In 2009, New Zealand had a population of approximately 4.4 million people. Its economy was largely dependent on services, agriculture and tourism. The country had strong diplomatic relations with the US, European Union, Australia and other countries in the region. In terms of politics, New Zealand was a constitutional monarchy with a monarch as head of state and a prime minister as head of government. The legislative branch was made up of one chamber: the Parliament (House of Representatives), composed of 120 members elected by direct popular vote from among single-member constituencies. See internetsailors for New Zealand in the year of 2011.
New Zealand. In February, the Government granted three Maori tribes, with a total of about 12,000 persons, compensation for land belonging to the indigenous people but previously seized by the state. Many Maori tribes have now received damages, but for the first time, intellectual property rights were also included in the agreement with the state. The Ngati Toa people (Maoris) received the copyright to their chin dance, which New Zealand’s rugby national team performed long before their matches and which was also used in advertising. The agreement is not expected to give any royalties to the Maoris, but will ensure that the chin dance is not exploited commercially. See ABBREVIATIONFINDER for abbreviation NZ which stands for the nation of New Zealand.
According to countryaah, the decline in the country’s economy continued in 2009. The slowdown began in 2008 and was exacerbated by the international financial crisis. Gross domestic product declined throughout 2008 and continued to decline in the first half of 2009, making it the longest recession in the country’s history. Unemployment was just over 6 percent in 2009, the highest in nine years.
A majority of New Zealanders want the right to beat their children. In a referendum in August, 88 percent said that they should be allowed to shower for their children. The background was a law against children’s rights that was introduced in 2007 and which has divided the population. The purpose of the law was to stop the widespread child abuse in the country, but critics believe it is wrong to criminalize parents who reprimand their children. Only more than half of the country’s voters participated in the vote and answered the question: “Should a slab as part of good education be a criminal act in New Zealand?” Many, including Prime Minister John Key, said the issue was confusing and ambiguous. The referendum result is only advisory and John Key has said that he supports the law against child labor and that he does not want to change it as long as it works. In April 2009,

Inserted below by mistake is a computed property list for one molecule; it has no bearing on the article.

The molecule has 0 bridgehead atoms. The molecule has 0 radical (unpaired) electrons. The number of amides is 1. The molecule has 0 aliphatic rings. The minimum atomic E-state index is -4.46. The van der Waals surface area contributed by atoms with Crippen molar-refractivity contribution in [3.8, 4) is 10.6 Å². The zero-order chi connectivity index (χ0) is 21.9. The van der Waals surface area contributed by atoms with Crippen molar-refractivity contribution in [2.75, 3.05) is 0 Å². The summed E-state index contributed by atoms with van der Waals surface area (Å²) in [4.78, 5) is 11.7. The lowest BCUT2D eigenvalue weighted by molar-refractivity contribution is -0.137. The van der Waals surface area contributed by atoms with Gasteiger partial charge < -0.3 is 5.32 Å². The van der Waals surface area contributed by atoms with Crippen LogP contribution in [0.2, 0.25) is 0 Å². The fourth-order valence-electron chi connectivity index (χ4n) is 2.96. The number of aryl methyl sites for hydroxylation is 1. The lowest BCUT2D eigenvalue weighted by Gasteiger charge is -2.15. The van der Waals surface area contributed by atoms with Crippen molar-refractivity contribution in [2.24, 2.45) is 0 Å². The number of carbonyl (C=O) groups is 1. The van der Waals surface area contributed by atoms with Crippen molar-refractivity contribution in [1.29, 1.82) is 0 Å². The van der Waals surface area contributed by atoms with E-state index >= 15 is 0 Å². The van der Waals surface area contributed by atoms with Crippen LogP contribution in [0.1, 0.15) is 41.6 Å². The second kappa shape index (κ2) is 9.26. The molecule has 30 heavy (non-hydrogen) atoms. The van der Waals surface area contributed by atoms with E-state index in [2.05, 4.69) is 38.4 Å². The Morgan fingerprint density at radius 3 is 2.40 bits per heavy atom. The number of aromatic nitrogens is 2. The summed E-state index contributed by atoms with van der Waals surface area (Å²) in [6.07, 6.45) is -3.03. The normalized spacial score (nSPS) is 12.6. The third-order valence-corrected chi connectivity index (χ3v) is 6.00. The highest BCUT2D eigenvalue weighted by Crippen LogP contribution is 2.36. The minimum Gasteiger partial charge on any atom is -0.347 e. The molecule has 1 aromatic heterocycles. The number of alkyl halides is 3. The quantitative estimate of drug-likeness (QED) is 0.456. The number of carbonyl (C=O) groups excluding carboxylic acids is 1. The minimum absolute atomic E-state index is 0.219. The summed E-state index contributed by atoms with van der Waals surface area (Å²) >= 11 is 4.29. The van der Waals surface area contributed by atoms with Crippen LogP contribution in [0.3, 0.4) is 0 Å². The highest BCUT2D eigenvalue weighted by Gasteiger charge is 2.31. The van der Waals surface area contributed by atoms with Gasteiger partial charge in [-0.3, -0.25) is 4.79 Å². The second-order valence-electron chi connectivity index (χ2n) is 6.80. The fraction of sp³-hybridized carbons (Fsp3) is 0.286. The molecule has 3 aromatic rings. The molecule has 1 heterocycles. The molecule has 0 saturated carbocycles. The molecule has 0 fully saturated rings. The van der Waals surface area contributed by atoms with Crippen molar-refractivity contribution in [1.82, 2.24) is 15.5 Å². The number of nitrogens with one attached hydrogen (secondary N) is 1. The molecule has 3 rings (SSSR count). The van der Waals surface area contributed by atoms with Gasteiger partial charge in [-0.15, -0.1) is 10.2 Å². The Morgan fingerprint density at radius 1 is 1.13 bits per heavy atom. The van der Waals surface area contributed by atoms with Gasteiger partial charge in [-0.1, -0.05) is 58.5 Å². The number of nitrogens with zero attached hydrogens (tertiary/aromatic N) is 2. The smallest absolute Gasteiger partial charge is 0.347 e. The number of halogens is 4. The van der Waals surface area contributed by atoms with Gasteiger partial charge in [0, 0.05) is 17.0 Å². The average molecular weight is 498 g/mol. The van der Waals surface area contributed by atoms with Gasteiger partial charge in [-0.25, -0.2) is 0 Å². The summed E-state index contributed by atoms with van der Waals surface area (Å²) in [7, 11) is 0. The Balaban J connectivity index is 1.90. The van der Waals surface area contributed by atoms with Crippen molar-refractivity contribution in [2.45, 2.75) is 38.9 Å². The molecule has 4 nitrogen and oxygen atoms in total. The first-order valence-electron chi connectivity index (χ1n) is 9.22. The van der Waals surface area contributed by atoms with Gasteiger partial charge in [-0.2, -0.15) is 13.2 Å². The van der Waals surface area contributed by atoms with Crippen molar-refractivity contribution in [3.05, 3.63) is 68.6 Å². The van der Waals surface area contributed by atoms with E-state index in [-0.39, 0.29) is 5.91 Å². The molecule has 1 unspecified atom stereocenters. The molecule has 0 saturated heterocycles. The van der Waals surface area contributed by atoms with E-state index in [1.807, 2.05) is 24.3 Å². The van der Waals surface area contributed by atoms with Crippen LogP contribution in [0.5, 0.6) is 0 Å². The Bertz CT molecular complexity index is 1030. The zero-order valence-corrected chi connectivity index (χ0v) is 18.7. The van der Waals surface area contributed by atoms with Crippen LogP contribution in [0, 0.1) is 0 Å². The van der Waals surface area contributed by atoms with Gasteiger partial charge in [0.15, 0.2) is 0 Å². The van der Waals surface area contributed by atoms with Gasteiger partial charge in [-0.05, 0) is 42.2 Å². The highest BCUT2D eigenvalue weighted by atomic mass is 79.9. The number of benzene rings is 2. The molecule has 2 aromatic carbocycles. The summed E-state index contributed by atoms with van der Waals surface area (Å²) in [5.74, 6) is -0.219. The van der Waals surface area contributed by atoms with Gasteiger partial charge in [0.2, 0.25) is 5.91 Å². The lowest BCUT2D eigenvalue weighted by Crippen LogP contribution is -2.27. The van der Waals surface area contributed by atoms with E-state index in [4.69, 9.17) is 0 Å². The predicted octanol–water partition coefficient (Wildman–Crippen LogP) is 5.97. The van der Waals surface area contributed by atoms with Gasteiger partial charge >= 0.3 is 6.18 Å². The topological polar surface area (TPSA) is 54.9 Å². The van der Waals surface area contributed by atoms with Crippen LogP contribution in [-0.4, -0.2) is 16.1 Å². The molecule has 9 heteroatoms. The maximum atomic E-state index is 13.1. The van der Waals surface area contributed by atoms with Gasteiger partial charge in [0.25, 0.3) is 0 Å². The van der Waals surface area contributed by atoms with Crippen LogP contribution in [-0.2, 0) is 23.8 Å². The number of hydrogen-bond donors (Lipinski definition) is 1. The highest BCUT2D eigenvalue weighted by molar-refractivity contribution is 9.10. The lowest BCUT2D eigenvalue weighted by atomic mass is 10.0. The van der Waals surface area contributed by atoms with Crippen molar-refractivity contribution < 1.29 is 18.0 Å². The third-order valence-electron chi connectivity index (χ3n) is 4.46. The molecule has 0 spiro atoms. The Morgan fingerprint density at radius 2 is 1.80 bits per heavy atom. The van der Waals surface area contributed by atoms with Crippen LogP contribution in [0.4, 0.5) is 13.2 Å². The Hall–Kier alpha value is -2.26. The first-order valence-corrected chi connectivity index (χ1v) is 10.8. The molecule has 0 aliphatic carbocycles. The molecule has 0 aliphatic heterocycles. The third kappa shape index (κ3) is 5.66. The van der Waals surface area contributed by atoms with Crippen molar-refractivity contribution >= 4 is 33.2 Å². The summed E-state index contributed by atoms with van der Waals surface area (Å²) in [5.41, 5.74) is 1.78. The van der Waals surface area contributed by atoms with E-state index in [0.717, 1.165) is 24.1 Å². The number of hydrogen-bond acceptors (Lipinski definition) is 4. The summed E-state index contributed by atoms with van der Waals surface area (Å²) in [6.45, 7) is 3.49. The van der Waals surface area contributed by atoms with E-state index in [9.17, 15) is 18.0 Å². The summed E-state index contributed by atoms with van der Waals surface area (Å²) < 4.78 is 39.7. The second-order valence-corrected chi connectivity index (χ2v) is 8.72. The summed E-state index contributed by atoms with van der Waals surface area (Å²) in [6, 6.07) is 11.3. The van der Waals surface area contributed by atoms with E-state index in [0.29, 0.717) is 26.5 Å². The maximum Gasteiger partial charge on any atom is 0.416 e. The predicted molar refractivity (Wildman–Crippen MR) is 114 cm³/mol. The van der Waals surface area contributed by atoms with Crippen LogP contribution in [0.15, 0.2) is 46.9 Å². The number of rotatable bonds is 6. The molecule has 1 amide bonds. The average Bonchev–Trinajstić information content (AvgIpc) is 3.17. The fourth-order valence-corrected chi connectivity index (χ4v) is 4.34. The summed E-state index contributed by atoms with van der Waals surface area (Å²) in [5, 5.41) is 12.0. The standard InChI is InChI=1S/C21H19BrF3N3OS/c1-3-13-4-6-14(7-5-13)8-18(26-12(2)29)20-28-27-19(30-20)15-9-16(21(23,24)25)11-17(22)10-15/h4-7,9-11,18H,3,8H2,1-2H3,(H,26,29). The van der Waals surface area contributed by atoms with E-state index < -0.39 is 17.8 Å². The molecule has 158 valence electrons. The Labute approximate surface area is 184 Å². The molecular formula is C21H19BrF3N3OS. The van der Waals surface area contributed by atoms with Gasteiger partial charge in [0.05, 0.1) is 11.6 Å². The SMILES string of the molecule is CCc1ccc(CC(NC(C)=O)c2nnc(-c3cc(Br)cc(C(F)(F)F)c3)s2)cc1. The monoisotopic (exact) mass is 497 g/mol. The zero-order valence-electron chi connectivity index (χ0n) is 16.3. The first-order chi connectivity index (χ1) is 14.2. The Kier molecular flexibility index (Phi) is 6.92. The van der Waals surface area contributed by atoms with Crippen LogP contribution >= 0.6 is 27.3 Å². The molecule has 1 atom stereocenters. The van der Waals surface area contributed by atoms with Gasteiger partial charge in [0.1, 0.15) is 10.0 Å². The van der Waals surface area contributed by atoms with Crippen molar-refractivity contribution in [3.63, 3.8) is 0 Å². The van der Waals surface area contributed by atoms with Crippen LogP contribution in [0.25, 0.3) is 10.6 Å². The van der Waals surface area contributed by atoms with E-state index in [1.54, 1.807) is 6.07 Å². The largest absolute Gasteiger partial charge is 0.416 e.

A former government minister, as well as Labor’s MP, was sentenced in October to six years in prison for corruption in connection with immigration matters. Taito Phillip Field was allowed to leave the government in 2005, excluded from the Labor Party in 2007 and lost his seat in Parliament at the 2008 election. He was the first New Zealand MP sentenced to prison for a serious crime. Corruption scandals are rare in New Zealand, which in 2009 was the world’s least corrupt country. This is according to the organization Transparency International’s annual corruption investigation presented in November.
In November, Sweden returned the remains of five Maori to New Zealand. The skeleton, which had previously been displayed at the Gothenburg Museum but which had long been stored, was handed over to Maoris representing the Museum of New Zealand. In connection with the surrender, a Moorish religious ceremony was conducted. For the Maoris, it is important to bring home their ancestors, as they must be buried in their place of residence so that their survivors can regain their dignity. Since 2004, the Maori have returned 149 skeletons and mummified heads from eight countries. Negotiations to recover remnants from Maoris, often brought to explorers’ museums in the 19th century, are handled by a special authority, Karanga Aotearoa, which the government has set up.